Cycles is available under the Apache license, but the version integrated into Blender is licensed under the GPL just like the rest of Blender, so I don’t believe this can provide an exception/excuse in this case (I am not a lawyer though). Just to remind people of a couple relevant bits of the Blender Foundation and GPL licenses:
“You are hereby granted permission to copy and distribute the Software
without written agreement from BF. This entire License Agreement, and
the GPL-license.txt must appear in and/or accompany all copies of the
Software. The source code distribution, which can be found at the same
location where you obtained the Software, has to accompany all copies
of the Software as well.”
“For example, if you distribute copies of such a program, whether
gratis or for a fee, you must give the recipients all the rights that
you have. You must make sure that they, too, receive or can get the
source code. And you must show them these terms so they know their
So while the GPL does not care if you charge money for the software, it does require that you make the full source code available along with any binary distribution, and that you are giving up all proprietary rights to any changes that you make as soon as you distribute those changes to someone under the GPL. Every person who acquires a copy of the program has the right to redistribute it without restriction as long as they comply with the requirements of the GPL.
The GPL promotes a software development environment which operates like a “co-op”, where everyone contributes a little because they want to share in the results. This is just like a group of farmers getting together to buy one combine harvester for $1M and then sharing it during the harvesting season. It works great because none of those farmers are in the combine harvester sales or manufacturing business. Of course the sales people at John Deere hate this idea because they believe that every farmer ought to be buying their own $1M piece of equipment from them.
In the software world this co-op development method works great for something like Blender where many of the people who want to use it also have the ability to contribute to it, perhaps writing an add-on etc., or maybe they just contribute money to support paid developers, and everyone gets the value of everyone else’s work. This is because like the farmers, the majority of people working with Blender are 3D artists, not professional software developers, and they don’t ordinarily make their living writing software like blender, just as none of the farmers are in the combine harvester business. Thus the key is that the people contributing to the project are doing so with activities that are not their normal profession.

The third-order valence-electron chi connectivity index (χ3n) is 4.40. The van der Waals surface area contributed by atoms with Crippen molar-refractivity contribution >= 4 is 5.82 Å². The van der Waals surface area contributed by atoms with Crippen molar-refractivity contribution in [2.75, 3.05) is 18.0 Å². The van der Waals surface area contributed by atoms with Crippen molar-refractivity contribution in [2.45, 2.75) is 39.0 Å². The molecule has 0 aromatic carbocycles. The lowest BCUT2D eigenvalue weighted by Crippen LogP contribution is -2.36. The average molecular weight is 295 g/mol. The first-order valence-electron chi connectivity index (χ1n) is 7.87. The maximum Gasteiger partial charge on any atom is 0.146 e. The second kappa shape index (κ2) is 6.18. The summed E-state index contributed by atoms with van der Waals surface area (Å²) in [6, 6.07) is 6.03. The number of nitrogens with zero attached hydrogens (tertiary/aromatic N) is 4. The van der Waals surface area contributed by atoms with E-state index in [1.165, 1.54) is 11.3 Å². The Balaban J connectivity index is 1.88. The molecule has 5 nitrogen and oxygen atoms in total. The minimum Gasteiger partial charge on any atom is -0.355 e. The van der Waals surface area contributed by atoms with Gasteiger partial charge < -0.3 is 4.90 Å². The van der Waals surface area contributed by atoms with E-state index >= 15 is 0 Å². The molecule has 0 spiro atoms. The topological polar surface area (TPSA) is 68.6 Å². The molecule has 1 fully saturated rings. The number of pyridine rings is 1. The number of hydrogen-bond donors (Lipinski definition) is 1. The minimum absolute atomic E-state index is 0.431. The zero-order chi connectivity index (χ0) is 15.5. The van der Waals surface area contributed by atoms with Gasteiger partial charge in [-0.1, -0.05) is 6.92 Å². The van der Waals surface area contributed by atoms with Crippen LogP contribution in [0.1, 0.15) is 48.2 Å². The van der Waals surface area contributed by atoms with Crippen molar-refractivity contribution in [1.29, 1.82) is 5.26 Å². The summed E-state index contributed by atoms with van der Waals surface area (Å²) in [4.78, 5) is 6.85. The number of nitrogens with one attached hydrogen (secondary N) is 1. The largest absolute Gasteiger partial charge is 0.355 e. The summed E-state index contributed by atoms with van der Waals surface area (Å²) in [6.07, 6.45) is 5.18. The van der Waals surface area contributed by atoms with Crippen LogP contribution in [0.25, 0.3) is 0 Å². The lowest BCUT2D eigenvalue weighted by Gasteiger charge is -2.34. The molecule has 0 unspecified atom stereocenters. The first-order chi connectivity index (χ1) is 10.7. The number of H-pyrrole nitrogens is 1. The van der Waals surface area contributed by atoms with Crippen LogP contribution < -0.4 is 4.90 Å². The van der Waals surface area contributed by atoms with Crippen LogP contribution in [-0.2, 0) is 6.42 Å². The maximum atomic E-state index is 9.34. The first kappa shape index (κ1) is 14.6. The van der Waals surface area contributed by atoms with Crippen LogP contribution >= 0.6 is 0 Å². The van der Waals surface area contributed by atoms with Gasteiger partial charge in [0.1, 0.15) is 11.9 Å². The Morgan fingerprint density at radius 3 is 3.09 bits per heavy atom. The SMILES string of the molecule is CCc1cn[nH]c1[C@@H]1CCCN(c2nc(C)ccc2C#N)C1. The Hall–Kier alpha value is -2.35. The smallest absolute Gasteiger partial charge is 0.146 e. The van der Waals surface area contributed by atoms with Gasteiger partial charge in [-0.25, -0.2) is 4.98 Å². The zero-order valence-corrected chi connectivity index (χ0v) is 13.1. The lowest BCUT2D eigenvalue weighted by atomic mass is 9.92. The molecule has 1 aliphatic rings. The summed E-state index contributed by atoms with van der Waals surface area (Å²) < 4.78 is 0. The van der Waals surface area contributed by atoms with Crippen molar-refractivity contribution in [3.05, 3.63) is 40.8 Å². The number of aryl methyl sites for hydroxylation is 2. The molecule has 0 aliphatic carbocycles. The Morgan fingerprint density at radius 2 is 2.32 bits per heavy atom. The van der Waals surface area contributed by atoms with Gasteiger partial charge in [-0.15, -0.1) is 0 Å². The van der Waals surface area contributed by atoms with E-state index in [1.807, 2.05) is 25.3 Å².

Where it does not work so well is where a company tries to get the benefits of open source while simultaneously trying to make money selling something that’s actually free. A good example is RedHat, who “sell” RedHat Enterprise Linux even though it’s covered by the GPL. This leads to some weird corporate neuroses where they try their best to make you think you must pay them to get access to the product, and many customers are used to paying for things like this so it works. But just try to find a page on the RedHat site that tells you Linux is actually free software and that you could get the same distribution from CentOS for free. CentOS is even owned by RedHat now.
In the Blender world, there are many people selling add-ons for Blender which are covered by the GPL due to the way they’re integrated into Blender using the Blender APIs. For the most part this works fine, because people don’t mind rewarding the authors for their work, even though the GPL actually encourages people to share software and you might think that only one copy of each GPL add-on would ever be sold because the person who bought it would just share it with everyone on the internet.
At some point though if you’re trying to pretend that you have your own proprietary special product that’s really just an enhanced Blender, and that the community norms and software license don’t apply to you, and you try to charge a lot of money for your special version, you may find that some people will be unhappy about this because they perceive that you’re not playing by the community rules. And the GPL will make it very difficult to make money in a traditional fashion if people don’t voluntarily choose to go along with it.
Lots of people have contributed vast amounts of time (many without any direct compensation) to produce the platform that you’re building on, and they contributed their efforts because they wanted to see Blender get better, and in most cases because their main motivation was so that they themselves could have access to that better Blender. This is one of the most magical things about Blender as a project, that the “co-op” model applies so well to it.
I think everyone is really excited about the improved Cycles performance and the potential of getting these benefits in the official Blender distributions.